Those hoping last week’s rally will carry through into this week will be somewhat disappointed that plans for a massive recapitalisation of the fragile European banking sector remain extremely hazy.
Overnight, German chancellor Angela Merkel and French president Nicolas Sarkozy were at pains to stress they were in complete agreement on what needed to be done to stem the worsening debt crisis. But they declined to spell out the exact nature of their plans.
“It’s not the moment to go into details of all questions,” Sarkozy explained.
Merkel said that Berlin and Paris were determined to do whatever was necessary to recapitalise the banks to make sure that they continued to lend. Sarkozy added there was “complete agreement” between the two countries on that subject, despite reports of differences in the media.
The French president even set a deadline for resolving the region’s debt crisis, saying: “Europe must have solved its problems by the next G20 meeting.” The meeting is scheduled to be held in early November in Cannes.
But there are conflicting reports about what the bank recapitalisation plan will entail, with some suggesting that European banks will be required boost the amount of capital they must hold to 10% of their assets, from 8% at present.
On Saturday, German newspaper Frankfurter Allgemeine Zeitung quoted financial sources as saying the big French banks were ready to accept an capital injection of €10 billion to €15 billion ($US13.4 billion to $US20.1 billion) from the French government on condition that the German bank Deutsche Bank also agrees to boost its capital.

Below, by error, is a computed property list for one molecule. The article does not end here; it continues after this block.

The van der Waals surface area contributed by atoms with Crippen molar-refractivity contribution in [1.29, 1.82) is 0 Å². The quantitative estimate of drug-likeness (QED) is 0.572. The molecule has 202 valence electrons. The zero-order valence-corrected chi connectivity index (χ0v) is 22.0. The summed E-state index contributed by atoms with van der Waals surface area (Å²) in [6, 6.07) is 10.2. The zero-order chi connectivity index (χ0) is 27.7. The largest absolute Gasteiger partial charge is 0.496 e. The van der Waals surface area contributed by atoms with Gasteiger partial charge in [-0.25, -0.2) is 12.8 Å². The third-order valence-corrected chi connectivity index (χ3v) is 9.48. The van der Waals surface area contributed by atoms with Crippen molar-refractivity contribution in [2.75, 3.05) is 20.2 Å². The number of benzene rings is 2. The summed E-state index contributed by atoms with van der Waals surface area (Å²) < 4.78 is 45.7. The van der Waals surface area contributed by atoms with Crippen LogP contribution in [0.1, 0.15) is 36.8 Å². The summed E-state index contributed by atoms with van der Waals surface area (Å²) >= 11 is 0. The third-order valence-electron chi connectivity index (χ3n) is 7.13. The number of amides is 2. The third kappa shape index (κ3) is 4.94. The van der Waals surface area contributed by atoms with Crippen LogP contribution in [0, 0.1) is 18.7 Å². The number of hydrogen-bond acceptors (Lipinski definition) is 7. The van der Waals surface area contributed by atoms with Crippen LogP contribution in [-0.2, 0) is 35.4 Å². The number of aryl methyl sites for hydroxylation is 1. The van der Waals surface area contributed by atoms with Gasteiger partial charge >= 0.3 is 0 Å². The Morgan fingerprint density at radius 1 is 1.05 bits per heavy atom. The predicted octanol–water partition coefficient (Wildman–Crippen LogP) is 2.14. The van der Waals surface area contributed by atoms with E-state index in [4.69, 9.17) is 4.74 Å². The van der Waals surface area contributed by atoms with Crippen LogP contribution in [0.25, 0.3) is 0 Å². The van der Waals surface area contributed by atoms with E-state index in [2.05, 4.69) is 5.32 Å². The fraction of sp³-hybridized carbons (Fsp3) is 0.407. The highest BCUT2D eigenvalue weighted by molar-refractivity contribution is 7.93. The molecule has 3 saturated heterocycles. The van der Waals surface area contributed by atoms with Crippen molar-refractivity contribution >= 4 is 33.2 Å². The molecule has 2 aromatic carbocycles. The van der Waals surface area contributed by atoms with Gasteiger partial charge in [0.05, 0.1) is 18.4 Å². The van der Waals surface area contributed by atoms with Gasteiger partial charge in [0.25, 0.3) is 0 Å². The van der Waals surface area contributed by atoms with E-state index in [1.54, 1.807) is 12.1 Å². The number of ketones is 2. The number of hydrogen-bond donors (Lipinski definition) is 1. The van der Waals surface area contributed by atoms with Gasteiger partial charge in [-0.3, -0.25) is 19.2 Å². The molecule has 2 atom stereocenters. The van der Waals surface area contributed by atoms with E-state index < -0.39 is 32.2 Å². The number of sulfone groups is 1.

What’s more, France and Germany still appear to be at odds over how best to recapitalise the banks.
Sarkozy, who is anxious to preserve France’s precious triple-A rating, wants to use the eurozone’s €440 billion bailout fund to recapitalise the banks. But Merkel insists that banks should first attempt to get capital from shareholders, and then from their national governments. Only as a last resort should banks be allowed to tap the bailout fund.
The latest indication that Berlin and Paris lack a clear strategy for rescuing the fragile European banking sector is likely to weigh heavily on market sentiment.
The long-running eurozone debt crisis is putting severe strains on the banks, many of which have relatively low levels of capital. According to the IMF, the European banks need about €200 billion in extra capital to cover their potential losses that stem from their heavy exposures to the debt-laden eurozone countries.
*This article was originally published on Business Spectator